I really like your analogy. I think it sums up my browsing habits - skimming sites like slashdot for news snippets and only occasionaly reading the originating article for more meaning.

Posted by redredkroovy at January 9, 2005 12:50 AM

I think it has to do a lot with our own personal interests... or gain rather. I am in the "younger generation" group you were refering to. I really haven't thought about this until now. But I have a couple points to bring up. For one thing in high school (which in almost every way did not prepare me for college)we are given, for the most part, busy work. Which is quite simply... you skim through the pages to find the paraphrasing or term you're looking for then, boom! You have your answer and go on to the next question. Usually there was no need to read in context to get an answer. That, in part, trained us to just skim until we found what we wanted. In turn while skimming we overlook topics and words that we store in our unconsious minds. That, I think, is a benifit because although you didn't actually read into the topic you do know it's there so when you need to revert back to that information you have more of an idea what it is or where to find it at least.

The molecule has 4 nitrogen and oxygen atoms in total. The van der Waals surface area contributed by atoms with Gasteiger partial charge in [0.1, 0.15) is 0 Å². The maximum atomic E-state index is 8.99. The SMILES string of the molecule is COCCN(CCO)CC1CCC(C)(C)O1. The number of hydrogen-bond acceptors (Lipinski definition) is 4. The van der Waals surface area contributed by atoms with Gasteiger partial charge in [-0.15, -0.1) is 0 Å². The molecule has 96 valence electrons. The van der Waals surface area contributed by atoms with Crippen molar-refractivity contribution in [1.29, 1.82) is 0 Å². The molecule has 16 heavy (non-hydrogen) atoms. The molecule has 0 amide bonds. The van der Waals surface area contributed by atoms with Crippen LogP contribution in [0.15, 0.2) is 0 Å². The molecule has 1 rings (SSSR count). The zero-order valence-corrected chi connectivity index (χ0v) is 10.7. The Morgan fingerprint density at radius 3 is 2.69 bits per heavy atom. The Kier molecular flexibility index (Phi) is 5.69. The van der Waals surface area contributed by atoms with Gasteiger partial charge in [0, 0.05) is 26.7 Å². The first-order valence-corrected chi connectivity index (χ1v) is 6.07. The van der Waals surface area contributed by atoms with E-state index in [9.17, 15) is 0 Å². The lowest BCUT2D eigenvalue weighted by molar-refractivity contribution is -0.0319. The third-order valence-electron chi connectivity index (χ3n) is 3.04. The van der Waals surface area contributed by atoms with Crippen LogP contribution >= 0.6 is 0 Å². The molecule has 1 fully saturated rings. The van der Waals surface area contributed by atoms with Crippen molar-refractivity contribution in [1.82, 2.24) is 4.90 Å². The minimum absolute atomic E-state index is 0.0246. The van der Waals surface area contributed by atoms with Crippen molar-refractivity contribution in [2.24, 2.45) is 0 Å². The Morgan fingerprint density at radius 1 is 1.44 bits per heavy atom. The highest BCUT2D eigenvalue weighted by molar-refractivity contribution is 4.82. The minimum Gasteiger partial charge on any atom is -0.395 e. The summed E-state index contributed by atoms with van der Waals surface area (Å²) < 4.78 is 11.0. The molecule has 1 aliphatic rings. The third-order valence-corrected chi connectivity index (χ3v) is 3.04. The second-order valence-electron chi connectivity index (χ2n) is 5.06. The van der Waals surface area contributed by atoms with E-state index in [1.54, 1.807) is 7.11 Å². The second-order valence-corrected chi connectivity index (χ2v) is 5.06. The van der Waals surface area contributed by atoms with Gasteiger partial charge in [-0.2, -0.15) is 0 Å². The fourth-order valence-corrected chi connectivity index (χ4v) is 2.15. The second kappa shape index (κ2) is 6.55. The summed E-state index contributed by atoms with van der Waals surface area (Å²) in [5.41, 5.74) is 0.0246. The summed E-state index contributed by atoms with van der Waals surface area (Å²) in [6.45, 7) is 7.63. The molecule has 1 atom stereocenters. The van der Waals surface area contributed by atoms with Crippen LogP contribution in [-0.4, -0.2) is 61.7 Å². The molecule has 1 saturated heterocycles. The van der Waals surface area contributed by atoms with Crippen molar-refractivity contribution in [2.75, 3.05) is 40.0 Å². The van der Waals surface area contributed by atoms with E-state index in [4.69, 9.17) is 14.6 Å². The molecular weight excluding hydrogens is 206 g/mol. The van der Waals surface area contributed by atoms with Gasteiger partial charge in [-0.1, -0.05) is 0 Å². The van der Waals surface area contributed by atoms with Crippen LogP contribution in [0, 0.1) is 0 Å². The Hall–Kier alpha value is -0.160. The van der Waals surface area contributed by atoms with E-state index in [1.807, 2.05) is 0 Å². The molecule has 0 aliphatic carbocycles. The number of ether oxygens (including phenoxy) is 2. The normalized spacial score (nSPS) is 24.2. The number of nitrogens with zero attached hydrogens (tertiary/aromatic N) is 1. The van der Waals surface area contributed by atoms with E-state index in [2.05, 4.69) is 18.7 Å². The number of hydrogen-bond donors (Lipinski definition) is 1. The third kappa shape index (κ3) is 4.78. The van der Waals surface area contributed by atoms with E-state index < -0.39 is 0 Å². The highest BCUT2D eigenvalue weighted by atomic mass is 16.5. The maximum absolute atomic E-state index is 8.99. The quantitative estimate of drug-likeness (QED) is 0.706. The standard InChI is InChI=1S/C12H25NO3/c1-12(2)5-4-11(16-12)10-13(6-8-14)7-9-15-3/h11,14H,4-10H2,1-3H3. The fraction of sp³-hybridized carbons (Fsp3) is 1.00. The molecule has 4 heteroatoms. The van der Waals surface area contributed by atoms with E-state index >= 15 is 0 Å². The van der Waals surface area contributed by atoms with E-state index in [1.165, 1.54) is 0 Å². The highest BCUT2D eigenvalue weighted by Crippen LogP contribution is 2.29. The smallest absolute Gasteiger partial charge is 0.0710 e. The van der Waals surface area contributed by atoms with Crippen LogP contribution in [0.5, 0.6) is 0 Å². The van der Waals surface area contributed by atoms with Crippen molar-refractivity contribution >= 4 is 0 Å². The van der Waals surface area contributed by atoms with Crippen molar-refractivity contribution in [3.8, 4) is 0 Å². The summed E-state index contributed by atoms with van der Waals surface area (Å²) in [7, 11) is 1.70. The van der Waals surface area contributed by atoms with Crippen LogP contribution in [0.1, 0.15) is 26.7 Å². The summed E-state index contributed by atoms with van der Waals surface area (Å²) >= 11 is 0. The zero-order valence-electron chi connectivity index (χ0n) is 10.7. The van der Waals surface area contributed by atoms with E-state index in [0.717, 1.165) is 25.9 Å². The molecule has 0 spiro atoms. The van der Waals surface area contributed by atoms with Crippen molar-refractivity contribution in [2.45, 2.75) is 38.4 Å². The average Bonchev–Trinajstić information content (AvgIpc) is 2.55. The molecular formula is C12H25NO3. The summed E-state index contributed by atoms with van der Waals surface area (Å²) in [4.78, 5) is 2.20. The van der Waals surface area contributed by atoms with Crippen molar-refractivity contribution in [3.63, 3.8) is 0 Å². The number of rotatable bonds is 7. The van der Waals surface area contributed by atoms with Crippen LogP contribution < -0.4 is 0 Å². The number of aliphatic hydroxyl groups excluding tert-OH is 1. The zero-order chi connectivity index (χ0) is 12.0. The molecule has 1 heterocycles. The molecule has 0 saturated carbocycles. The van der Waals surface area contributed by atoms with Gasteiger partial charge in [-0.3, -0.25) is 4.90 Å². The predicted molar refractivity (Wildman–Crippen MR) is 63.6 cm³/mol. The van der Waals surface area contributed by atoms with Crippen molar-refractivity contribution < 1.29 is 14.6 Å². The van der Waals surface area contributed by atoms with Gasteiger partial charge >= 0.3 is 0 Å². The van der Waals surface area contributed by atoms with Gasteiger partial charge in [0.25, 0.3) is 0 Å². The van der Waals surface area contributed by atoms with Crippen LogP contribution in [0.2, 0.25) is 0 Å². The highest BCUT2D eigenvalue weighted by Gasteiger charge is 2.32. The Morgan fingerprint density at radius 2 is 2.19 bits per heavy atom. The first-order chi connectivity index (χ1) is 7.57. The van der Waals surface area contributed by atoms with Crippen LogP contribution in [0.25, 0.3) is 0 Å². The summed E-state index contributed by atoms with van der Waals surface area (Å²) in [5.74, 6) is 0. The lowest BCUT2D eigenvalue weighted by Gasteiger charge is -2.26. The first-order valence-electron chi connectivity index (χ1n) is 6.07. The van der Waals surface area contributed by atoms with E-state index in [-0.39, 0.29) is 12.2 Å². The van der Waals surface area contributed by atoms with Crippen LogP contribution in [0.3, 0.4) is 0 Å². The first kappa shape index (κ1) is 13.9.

Posted by hlablue at January 10, 2005 12:08 PM

It's interesting how closely your (Mary H.) views about digital life match up and contrast with how different people in my life react to their new worlds.

My mom (a ridiculously active and liberal 51 yr. old, but 51 nonetheless) still has significant issues with being deathly scared not to read every word that passes in front of her. The first ten times she was on she read every word of their home page (a five minute process) before even checking her email. I tried to tell her that 99.999% of things on the internet are useless information, but she got a bit angry at this saying (paraphrase) "Why are these people wasting millions of people's time then writing all of this?"

One of my best friend's mother's asked me to explain "spin" to her. She had no idea that the news shows (Fox for example) are selectively reporting "stories."

I'm personally stuck right on the edge of generation X and Y/millenials (whatever name you like). My older friends/coworkers generally act like versions of my mom; they are offended if they are presented with information that isn't 100% important enough to be read and all but memorized. My younger friends are offended when presented with something that will take hours to take in because it means they will miss 1,000 small things from other sources that will add up to being much more important than the single block of info they were burdened with.